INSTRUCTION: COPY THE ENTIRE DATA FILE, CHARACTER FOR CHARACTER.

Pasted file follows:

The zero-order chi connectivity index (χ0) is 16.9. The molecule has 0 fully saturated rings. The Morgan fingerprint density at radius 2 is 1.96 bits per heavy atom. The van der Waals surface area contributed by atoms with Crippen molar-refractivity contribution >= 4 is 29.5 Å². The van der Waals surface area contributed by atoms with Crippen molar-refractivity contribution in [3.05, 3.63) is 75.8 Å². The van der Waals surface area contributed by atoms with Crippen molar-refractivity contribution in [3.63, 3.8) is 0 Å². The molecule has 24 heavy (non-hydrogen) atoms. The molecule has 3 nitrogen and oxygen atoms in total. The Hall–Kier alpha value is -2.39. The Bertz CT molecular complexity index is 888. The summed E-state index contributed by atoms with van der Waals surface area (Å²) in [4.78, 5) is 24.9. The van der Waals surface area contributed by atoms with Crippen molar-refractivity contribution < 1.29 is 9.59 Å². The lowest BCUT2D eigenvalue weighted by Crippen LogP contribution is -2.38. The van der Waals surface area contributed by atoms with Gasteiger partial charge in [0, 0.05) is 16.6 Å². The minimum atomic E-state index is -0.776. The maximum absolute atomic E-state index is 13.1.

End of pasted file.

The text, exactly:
The zero-order chi connectivity index (χ0) is 16.9. The molecule has 0 fully saturated rings. The Morgan fingerprint density at radius 2 is 1.96 bits per heavy atom. The van der Waals surface area contributed by atoms with Crippen molar-refractivity contribution >= 4 is 29.5 Å². The van der Waals surface area contributed by atoms with Crippen molar-refractivity contribution in [3.05, 3.63) is 75.8 Å². The van der Waals surface area contributed by atoms with Crippen molar-refractivity contribution in [3.63, 3.8) is 0 Å². The molecule has 24 heavy (non-hydrogen) atoms. The molecule has 3 nitrogen and oxygen atoms in total. The Hall–Kier alpha value is -2.39. The Bertz CT molecular complexity index is 888. The summed E-state index contributed by atoms with van der Waals surface area (Å²) in [4.78, 5) is 24.9. The van der Waals surface area contributed by atoms with Crippen molar-refractivity contribution < 1.29 is 9.59 Å². The lowest BCUT2D eigenvalue weighted by Crippen LogP contribution is -2.38. The van der Waals surface area contributed by atoms with Gasteiger partial charge in [0, 0.05) is 16.6 Å². The minimum atomic E-state index is -0.776. The maximum absolute atomic E-state index is 13.1.